The first batch of Sudanese Government police, who are to provide security during Sudan’s April 2010 national elections, participated in a training workshop conducted by the AU-UN mission in Darfur (UNAMID) in El Fasher.  The 70 Sudanese police officers are the first of 200 who will then train more than 7,000 of their colleagues over the next four months.

**Iran

The Director General of the International Atomic Energy Agency (IAEA), Mohammed ElBaradei, met Iranian authorities in Tehran yesterday and discussed arrangements for the Agency’s access to a newly disclosed uranium enrichment facility, under construction in Qom, Iran.  IAEA inspectors will visit the facility on 25 October.  On 24 September 2009, the Iranian Government declared the facility to the IAEA.

Earlier, a nuclear fuel supply concept for the Tehran research reactor was agreed during talks held in Geneva on 1 October between Iranian officials and representatives from China, France, Germany, Russia, the United Kingdom and the United States.  The concept will be discussed further at a technical meeting, hosted by the IAEA, on 19 October.

**Human Development Report

Migration has the potential to increase people’s freedom and improve the lives of millions around the world.  That’s according to the 2009 Human Development Report, which was launched today.

The new study challenges widely held perceptions about where migrants move, as well as their impact on their places of origin and destination.  The report puts forward a package of measures, from opening existing entry channels for workers and ensuring migrants’ rights to adding migration as a component for origin countries’ development strategies.  Also released with today’s report was the latest Human Development Index, a summary indicator of people’s well-being, calculated for 182 countries and territories.

The Human Development Report, issued every year, is an independent study commissioned by the UN Development Programme.

**World Habitat Day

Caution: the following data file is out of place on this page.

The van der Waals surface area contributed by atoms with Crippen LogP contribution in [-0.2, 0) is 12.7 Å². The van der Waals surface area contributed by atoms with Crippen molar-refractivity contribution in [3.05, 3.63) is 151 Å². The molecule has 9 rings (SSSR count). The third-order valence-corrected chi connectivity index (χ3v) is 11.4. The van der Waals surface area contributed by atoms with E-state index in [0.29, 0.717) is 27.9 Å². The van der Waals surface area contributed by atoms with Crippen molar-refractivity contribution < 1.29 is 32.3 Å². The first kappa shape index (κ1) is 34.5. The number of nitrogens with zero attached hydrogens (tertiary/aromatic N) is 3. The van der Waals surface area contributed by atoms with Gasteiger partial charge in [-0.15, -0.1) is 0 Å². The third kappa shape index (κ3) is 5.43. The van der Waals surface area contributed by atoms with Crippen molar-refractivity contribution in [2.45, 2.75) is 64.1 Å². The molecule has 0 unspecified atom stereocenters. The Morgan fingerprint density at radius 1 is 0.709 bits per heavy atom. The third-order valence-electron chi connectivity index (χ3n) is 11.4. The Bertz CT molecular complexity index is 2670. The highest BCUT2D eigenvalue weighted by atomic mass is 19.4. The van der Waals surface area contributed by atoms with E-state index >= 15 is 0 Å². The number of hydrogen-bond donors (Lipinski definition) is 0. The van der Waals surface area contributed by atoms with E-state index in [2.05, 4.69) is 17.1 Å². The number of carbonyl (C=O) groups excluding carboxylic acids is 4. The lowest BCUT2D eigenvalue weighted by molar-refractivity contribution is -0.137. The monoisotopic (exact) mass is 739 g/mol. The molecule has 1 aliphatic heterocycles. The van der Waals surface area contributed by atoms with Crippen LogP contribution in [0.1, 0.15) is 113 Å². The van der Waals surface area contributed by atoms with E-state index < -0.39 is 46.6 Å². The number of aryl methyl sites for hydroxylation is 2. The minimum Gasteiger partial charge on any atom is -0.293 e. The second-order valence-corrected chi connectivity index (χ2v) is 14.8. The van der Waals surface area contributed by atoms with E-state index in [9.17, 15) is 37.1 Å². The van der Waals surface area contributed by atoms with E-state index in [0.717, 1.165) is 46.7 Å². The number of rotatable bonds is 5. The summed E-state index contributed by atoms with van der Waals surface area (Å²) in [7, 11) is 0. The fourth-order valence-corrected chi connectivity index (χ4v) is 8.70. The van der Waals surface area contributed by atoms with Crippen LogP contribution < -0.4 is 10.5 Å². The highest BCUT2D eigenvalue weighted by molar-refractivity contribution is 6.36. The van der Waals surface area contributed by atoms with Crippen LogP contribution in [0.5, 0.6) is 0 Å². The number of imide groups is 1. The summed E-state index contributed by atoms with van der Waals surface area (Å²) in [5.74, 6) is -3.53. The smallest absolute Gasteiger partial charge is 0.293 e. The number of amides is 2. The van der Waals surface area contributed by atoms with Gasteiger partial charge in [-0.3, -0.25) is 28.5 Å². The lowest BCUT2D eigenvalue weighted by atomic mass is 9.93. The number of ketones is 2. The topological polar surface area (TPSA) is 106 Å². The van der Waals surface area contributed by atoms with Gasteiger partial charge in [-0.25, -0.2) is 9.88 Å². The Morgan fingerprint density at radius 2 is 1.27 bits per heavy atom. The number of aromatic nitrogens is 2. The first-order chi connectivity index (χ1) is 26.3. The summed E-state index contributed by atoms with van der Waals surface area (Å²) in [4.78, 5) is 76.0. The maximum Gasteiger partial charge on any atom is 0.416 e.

Today is World Habitat Day.  The theme of this year’s observance is “Planning our Urban Future”.

In a message, the Secretary-General says that evidence from around the world suggests that Governments at all levels are largely failing to address the challenges of a rapidly urbanizing world.  He stresses that better, more equitable urban planning is essential.

At the dawn of this new urban age, we recognize the problems and we know how to tackle them, he adds.  He asks everyone to do their part for a better, greener, more sustainable future for an increasingly urban planet.

We have his full message upstairs.

And the celebration of World Habitat Day in cities around the world was spearheaded from Washington, D.C., today.  UN–Habitat says that this is the first time that the United States has hosted the Day’s celebration.

Also, today, UN-Habitat has awarded its Scroll of Honour -- the highest tribute of the UN system for achievements by individuals, cities or institutions in the cause of human settlements.  You can find out more on UN-Habitat’s website.

**Teachers

The UN Educational, Scientific and Cultural Organization (UNESCO) says that 10.3 million teachers need to be recruited over the next eight years around the world to ensure universal primary education by 2015.  The new figures were released on the occasion of World Teachers’ Day, celebrated today, which this year highlights the global teacher shortage.

UNESCO’s Director-General Koïchiro Matsuura said that the financial and economic crisis should not lead to cuts into education budgets.  He added that lower spending on education will have dramatic short and long-term consequences on the quality of education.  There is more in a press release upstairs.

**Deputy Secretary-General Travel

Tomorrow, the Deputy Secretary-General will travel to Geneva where she will chair the meeting of the Regional Coordination Mechanism of the Economic Commission for Europe (ECE) region.  The meeting will address, among other things, coherent UN system support for climate change and the Global Impact Vulnerability Alert System (GIVAS).

She will also hold a meeting with a group of Geneva‑based members of UN+ -- the system-wide advocacy group of staff living with HIV -- and bilateral meetings with UN organizations based in Geneva.